"I'll wager a year's servitude," said Apollo, "that animals—any animal you choose—would be even more unhappy than humans are, if they had human intelligence."
"I'll take that bet," said Hermes, "but on condition, that if, at the end of its life, even one of the creatures is happy, I win." "
But that's a matter of chance," said Apollo. "The best lives sometimes end badly and the worst sometimes end well... Either way, I accept your terms. Human intelligence is not a gift. It's an occasionally useful plague." —Andre Alexis, Fifteen Dogs
In Andre Alexis' Fifteen Dogs (Coach House, 2015), the gods Hermes and Apollo bestow human intelligence on fifteen dogs who are spending the night at a veterinarian clinic in present-day Toronto. Suddenly conscious of how to escape from their imprisonment, most of the dogs seek freedom. The novel then follows each of the lives and deaths of these dogs, with occasional further meddling by the gods.
Readers will experience a vast range of emotions while reading Fifteen Dogs. The story explores what it means to live a fulfilling life and what exactly that means. Are the gods right in measuring a being's overall quality of life by their emotions at the moment of death? Does happiness derive from the internal self or external connections with others?
Alexis' book defines human intelligence as the ability to think critically and engage in thoughtful discussion with others. Along with these new abilities, the dogs still possess animalistic tendencies and a canine outlook on order and rule. Some dogs try to revert back to the old ways of life with a clear hierarchy of dominant and submissive dogs, and ban their new forms of language. A Lord of the Flies type situation ensues.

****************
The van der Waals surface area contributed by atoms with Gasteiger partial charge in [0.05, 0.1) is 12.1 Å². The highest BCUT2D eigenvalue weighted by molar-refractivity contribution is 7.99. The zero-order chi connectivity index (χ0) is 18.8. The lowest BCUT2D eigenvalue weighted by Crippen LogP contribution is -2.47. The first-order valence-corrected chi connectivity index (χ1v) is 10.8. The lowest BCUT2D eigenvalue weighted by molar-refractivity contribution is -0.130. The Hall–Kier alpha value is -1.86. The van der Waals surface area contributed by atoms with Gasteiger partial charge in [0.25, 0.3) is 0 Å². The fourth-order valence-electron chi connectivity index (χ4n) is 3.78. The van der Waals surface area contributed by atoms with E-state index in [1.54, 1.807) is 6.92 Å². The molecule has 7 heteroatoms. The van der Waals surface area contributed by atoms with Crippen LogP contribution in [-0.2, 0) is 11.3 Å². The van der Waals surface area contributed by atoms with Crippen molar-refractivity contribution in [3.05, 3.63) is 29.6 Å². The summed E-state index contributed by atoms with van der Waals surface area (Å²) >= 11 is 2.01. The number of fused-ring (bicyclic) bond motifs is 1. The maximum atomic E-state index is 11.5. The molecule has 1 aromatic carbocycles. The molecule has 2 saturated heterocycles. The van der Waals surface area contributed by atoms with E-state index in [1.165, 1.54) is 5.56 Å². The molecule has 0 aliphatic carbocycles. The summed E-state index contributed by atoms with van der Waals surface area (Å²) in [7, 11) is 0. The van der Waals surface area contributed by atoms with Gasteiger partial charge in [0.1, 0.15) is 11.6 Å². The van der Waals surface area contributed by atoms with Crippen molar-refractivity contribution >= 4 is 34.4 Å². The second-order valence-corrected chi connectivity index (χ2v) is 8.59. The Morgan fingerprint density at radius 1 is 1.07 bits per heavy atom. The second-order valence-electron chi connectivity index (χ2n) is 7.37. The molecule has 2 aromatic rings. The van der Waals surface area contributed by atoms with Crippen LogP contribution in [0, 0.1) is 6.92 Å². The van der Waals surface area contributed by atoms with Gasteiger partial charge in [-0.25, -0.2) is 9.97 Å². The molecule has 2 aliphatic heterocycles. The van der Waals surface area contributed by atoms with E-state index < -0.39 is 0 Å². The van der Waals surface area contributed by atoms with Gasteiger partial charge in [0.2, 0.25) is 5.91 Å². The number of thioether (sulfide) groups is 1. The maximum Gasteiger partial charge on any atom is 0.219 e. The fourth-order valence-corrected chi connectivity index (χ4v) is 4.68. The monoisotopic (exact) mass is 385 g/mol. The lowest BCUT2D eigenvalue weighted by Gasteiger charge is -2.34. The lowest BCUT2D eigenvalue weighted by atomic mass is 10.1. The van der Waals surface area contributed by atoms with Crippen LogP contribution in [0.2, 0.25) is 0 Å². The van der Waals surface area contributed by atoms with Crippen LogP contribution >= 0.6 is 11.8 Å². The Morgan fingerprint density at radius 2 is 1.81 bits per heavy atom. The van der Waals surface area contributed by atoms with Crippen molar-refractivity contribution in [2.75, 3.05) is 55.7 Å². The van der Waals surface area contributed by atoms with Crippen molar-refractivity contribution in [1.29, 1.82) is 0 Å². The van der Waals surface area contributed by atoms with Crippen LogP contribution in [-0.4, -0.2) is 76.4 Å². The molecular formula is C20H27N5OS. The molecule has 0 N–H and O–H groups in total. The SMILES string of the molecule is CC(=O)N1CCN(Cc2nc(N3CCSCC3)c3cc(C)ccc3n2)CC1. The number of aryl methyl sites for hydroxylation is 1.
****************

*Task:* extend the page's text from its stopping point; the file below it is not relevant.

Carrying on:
Bella, a great dane, and Athena, a teacup poodle, form a beautiful, symbiotic bond. Despite committing atrocities against the other dogs, pack leader Atticus finds religion and pleases Zeus. Poodle Majnoun forges a relationship with a human woman that is so strong the fates cannot separate their life threads. Exiled Prince finds joy in creating poetry.
Much like the joy some of the dogs find in word play, readers will find delight in this artful book. There is hidden poetry within each chapter. Each sentence in the book is written with precision and a certain crispness, making the book a quick and smooth read. Witty, delightful, tragic, shocking, and bewildering, this is one of those books I would recommend to most. It is a book unlike any other that will challenge one's way of thinking and appreciation of life.